Category Archives: Malta

My Holidays in Malta, Popeye Village

Popeye Village

As a rule when I am on holiday or travelling and reporting back on a place I try and remain positive and upbeat, I try to find the best in a place, I try not to be disappointed.

Today is an exception – I am going to tell you about Popeye Village.

Popeye Village is in Anchor Bay, Malta and it was constructed as a film set for the 1981 film starring Robin Williams and Shelley Duvall.  When the film was shot and the actors had all gone home the set became a modest tourist attraction.

I first visited the place in the summer of 1997 and in those days it still looked like a film set.  Entrance can’t have been too expensive because in 1997 I wasn’t that keen on parting with unnecessary cash (still not actually).  The buildings were much as they would have been for the shooting of the film, a lot of timber and the smell of sawdust.  There were a few little embellishments of course to try and amuse visitors but really nothing too dramatic.  In fact I think I remember thinking that it was dangerously close to falling down, one Mediterranean storm and it would be surely washed away and gone!

Popeye Village 1

Fast forward twenty years…

Returning to Malta and the Mellieha Bay Hotel it seemed like a good idea to visit again and take my grandchildren.  I thought that they might like it there.

Not wishing to rely upon the dreadful bus service I booked a taxi at several times the cost of the bus and it arrived on time and took us to the entrance of what is now marketed as a theme park.  I arranged to be picked up in three hours time and the taxi driver gave me a card and a sympathetic look and said if we needed picking up earlier then we should give him a call.  There was a message in there which I missed.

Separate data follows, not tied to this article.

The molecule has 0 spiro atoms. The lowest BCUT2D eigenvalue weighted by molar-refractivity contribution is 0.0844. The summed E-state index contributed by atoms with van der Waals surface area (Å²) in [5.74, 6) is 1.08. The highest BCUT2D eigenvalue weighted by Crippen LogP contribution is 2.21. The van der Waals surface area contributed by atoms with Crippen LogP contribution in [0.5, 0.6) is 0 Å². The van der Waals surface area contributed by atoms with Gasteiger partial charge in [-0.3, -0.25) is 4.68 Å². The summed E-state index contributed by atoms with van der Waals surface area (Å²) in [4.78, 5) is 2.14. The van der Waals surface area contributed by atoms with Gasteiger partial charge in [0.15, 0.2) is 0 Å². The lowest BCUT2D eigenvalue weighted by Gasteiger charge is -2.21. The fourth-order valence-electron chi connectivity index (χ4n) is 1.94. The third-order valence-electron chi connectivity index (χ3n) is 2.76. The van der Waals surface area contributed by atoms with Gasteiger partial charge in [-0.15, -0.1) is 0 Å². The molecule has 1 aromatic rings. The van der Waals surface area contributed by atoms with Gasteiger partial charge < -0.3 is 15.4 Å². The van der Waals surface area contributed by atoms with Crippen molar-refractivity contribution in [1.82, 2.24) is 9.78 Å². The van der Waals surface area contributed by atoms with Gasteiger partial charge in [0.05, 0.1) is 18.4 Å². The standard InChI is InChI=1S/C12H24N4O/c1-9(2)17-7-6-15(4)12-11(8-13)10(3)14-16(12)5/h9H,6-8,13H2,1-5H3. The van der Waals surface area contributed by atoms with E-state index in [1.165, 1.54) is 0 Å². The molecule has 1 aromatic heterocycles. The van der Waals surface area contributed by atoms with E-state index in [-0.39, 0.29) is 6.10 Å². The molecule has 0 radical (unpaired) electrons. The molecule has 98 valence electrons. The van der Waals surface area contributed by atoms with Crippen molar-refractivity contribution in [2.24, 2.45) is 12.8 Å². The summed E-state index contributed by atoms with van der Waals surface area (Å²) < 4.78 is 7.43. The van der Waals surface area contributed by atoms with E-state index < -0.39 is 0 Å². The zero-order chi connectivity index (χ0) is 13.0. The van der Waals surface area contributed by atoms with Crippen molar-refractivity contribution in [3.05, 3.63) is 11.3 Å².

The first shock was the entrance fee, I nearly collapsed on the spot and had to be held up while I tapped in my credit card PIN number.

Popeye

As soon as were inside I knew that it was terrible.  The place has been given a gaudy paint makeover, all horrid primary colours; at the centre was a man who was dressed as Popeye but didn’t look anything like Popeye, a man dressed as Bluto but didn’t look anything like Bluto and a woman dressed as Olive Oyl who I have to concede did look a bit like Olive Oyl.

We stayed for about one hour, the children were bored, even they couldn’t find anything to amuse them, the boat ride was late and overcrowded, it wasn’t even a boat, it was a rubber dinghy, the water park was a paddling pool, the free drink (adults only) was barely a thimble full of something cheap and horrid and after sixty minutes or so (less probably) I searched though my pockets for the taxi driver business card.

On the way out Sally set out a list of complaints to the staff –   this is usually my job, I am the one to get irritable and argumentative but Sally completely upstaged me today and eventually I had to drag her away from the ticket booth before she trashed the place and thankfully the taxi turned up to take us back to the sanity of the Mellieha Bay Hotel.

Popeye Village 2

As I remember the film wasn’t that good either.  Rubbish actually!

I cannot find any single reason to recommend this place, it is expensive, it is amateurish and it is really quite dreadful.  It took me a couple of beers to get over the experience.  TripAdvisor gives it a rating of Four Stars, I give it minus four!

If you are going to Malta do not waste your money on this so called attraction.  If you are determined to see it then walk or drive to it and take a look from the other side of the bay, do not waste your money going inside!

So now I am thinking.  Where else have I been that has also been underwhelming and a disappointment.

If Popeye Village is top of the list then second has to be Gatorland in Florida which I had the misfortune to visit in 1990.

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And in third place it will have to be the Wild West film set in Gran Canaria in the Canary Islands where I went with my daughter Sally in 1987.  She was less than one year old so happily for her she has no recollection of it.

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What is the most disappointing place that you have ever visited?

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Malta, More Doors and Windows

Malta Mdina WindowIMG_8726Malta Knockers

My Holidays in Malta, Chocolate Cake and Carriages in Mdina

Mdina 1997 & 2017